Cesarean Delivery


Surgical technique

A caesarean delivery – also called C-section - is performed when a vaginal delivery is not enough secured for the well being of either the mother or the baby. This surgical procedure consists by an incision through the lower abdomen and the uterus.

If a caesarean delivery is planned, the procedure will be performed with epidural or spinal anaesthesia. A general anaesthesia may be used, according to your case and the decisions of the obstetrician and the anaesthetist. A catheter is inserted into your bladder just before the surgery. The incision is made horizontally, just upper your pubic area. In rare situation, a vertical incision can be performed depending on the antecedents or particular circumstances. The father can be present, close to you and just next to the anaesthetist. Just after the delivering you will have your baby into your arms for a few minutes. Then the midwife will take care of it, with the paediatrician and the father.

The C-section lasts less than 30 minutes. Going out of the surgical unit, you will be placed into the recovery unit, for a 2 hours post-operative monitoring under the control of midwifes. Then, you will be moved into a hospital room, and a light meal will be served.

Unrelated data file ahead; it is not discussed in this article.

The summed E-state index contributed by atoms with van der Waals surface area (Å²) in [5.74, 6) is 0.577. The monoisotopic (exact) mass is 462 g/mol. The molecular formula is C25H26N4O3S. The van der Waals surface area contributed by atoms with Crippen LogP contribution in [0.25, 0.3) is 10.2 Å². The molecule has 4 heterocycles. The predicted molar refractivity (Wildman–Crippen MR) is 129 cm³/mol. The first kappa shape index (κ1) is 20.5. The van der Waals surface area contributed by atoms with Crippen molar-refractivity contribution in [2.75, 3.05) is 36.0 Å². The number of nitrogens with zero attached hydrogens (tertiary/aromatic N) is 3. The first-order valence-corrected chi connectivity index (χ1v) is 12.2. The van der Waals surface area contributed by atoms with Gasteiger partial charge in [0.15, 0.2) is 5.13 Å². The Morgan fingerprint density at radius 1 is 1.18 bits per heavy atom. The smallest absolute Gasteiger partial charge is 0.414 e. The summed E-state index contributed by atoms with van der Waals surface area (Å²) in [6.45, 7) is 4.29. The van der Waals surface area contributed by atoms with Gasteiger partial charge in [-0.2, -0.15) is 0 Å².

Hospital stay is around 5 days.

Risks & Complications

Even if surgery procedures and technics are meticulous, it is not possible to guarantee neither therapeutic success nor a complete absence of intraoperative complications.

During the intervention

- Significant blood loss: may rarely lead to a blood transfusion. Exceptional case of heavy blood loss may require specific medical treatments, or a uterine arterial ligation may have to be performed. Some very rare cases imply hysterectomy (ablation of the uterus).
- Injury of an organ close to the uterus: this can exceptionally happen: bowel, bladder or blood vessels wounds, requiring a specific surgical assumption.


- Blood tumor or abscess of the uterine wall: It generally requires local care, but a surgical evacuation is seldom necessary
- Bowel obstruction: It can require a medical care, rarely a surgical operation.
- Bladder infection: It is generally without gravity and will be treated with antibiotics.
- Lower extremity deep venous thrombosis and pulmonary embolism: in order to prevent this kind of complication, an early rising is recommended, as well as wearing support stockings and daily injections of anticoagulant.

Last update: 10/2/2013